It is amazing how as a victim of abuse we somehow lose sight of reality. Things that make no sense at all (like we believe we are fat when we are skinny, etc.) start taking over our brains and we stop thinking rationally.

Thank you for sharing this happy ending. The chills Glynn felt were with me as well.

Great post!

S. Etole said...

that quote by Dante is chilling ...

JeffHolton said...

This is a very important post.

Rescuing people from harm is a human essential. It strikes at the core of who we are.

Maureen said...

I knew an artist who was murdered by her husband in front of their two young children in the early morning hours. Not a soul, including her mentor, knew she was living with an abuser, let alone a murderer. She never knew "kindness" as it's defined here was, though any one of us would have offered and given it had she given the slightest hint. I think of her every single time I read a post like this.

Cynthia Schuerr said...

If it isn't happening within our own four walls, we tend to close our eyes to it.

This is what we have to change. It needs to become our business to watch out for people who can't seem to help themselves.

Well put 'Dante'

Candace Jean July 16 said...

I had a hard time reading this. I shudder to think these things actually happen, but am a realist enough to know they do.

Chrestos. I won't forget that.

Jason said...

Fantastic post.

♥ Kathy said...

Great post Kat. I have been the victim of domestic violence and sometimes it's easier to say get away then it is to do.

Helen said...

Years ago, a friend of our family was being abused by her husband. My parents offered her our spare room more than once, but she always refused. One day, he threw a glass at her, and because he was drunk, it missed her by about 2 feet, and me by about 2 inches. My parents offered one more time for her to come home with us. Again, she refused. My parents withdrew from their company for the most part after that.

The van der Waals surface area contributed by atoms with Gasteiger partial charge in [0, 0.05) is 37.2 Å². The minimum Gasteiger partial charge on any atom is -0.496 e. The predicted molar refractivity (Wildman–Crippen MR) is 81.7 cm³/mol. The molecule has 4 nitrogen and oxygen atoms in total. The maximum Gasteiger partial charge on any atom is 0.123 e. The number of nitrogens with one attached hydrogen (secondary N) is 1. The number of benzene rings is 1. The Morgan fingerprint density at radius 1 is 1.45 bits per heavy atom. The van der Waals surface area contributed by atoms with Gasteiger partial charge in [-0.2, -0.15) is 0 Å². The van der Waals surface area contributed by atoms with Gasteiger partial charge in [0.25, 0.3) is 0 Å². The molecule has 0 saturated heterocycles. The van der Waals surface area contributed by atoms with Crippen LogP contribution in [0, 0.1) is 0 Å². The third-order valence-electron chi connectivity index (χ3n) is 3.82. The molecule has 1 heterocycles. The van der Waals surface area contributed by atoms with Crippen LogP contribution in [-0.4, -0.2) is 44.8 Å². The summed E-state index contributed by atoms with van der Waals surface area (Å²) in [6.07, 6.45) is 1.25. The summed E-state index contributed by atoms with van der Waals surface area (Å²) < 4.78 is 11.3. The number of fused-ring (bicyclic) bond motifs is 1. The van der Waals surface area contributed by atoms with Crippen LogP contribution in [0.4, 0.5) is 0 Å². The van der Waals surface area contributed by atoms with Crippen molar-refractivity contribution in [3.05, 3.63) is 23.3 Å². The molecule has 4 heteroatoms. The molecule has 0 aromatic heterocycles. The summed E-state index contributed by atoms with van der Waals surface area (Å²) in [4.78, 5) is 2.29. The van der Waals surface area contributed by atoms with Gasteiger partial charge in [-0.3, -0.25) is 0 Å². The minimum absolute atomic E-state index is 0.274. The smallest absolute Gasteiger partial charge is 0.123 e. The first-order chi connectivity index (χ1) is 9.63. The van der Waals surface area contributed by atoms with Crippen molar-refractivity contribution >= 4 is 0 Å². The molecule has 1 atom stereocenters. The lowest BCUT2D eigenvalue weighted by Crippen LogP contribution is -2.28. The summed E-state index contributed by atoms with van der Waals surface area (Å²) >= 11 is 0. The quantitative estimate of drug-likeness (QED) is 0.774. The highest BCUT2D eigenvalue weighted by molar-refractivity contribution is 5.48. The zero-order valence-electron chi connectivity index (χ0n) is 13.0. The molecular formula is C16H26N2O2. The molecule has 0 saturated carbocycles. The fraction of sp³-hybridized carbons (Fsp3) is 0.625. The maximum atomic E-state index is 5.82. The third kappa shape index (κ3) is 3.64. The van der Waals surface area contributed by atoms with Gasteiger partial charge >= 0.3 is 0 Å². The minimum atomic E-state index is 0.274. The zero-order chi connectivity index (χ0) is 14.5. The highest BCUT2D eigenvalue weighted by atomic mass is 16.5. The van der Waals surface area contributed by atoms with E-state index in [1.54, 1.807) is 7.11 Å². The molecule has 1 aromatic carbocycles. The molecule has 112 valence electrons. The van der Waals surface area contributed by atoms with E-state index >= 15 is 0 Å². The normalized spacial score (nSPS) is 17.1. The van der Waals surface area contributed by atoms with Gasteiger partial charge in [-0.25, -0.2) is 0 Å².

BTW, he died years ago, and she is fine. Eventually her son became big enough to help her. But that had its costs for him....


Heart Kathy, I am so sorry you had to go through that, and so glad you got out.

Melissa Brotherton said...

I think the saddest part of this is that so often no one
knows it's going on until it's too late. Your post is eye opening. That quote from Dante...wow.

jasonS said...

Great thoughts tying in the domestic abuse and kindness... Thanks, Kat.

Janet Oberholtzer said...

Being a word person, I love finding out the definitions of words - so I liked seeing what kindness meant.

Also will have to ponder the quote from Dante - ouch, how often do I do that?

Chuck Allen said...

This was an enlightening post. It makes me wonder how many people I know may be going through this and I'm just missing the signs.

kirsten said...

I really dislike that when I read about domestic abuse my immediate thought is gratefulness that I am not living with that, and a desire to move away from the topic.

Thank you, Kat, for showing me my part in this: that by offering kindness, by *meeting a need* I am offering a way out.

Anonymous said...

As a victim of domestic violence, I can say there are signs however we ( the victims) have been programmed (literally brow beaten)by our abusers to not display them. Remember, we have been told and truly believe at this point it is our fault and we are not worth the air that we breathe. Therefore there are 'hidden' signs.
The obvious "hidden" signs:
1) long sleeve shirts and pants in warm weather. This hides bruises. Most abusers will not hit in face.
2) Excuses: I fell down again. I'm so stupid: I slammed my hand in the car door. I walked into a corner last night going to the bathroom. Most of us do in fact do this however this happens 'alot' in this case.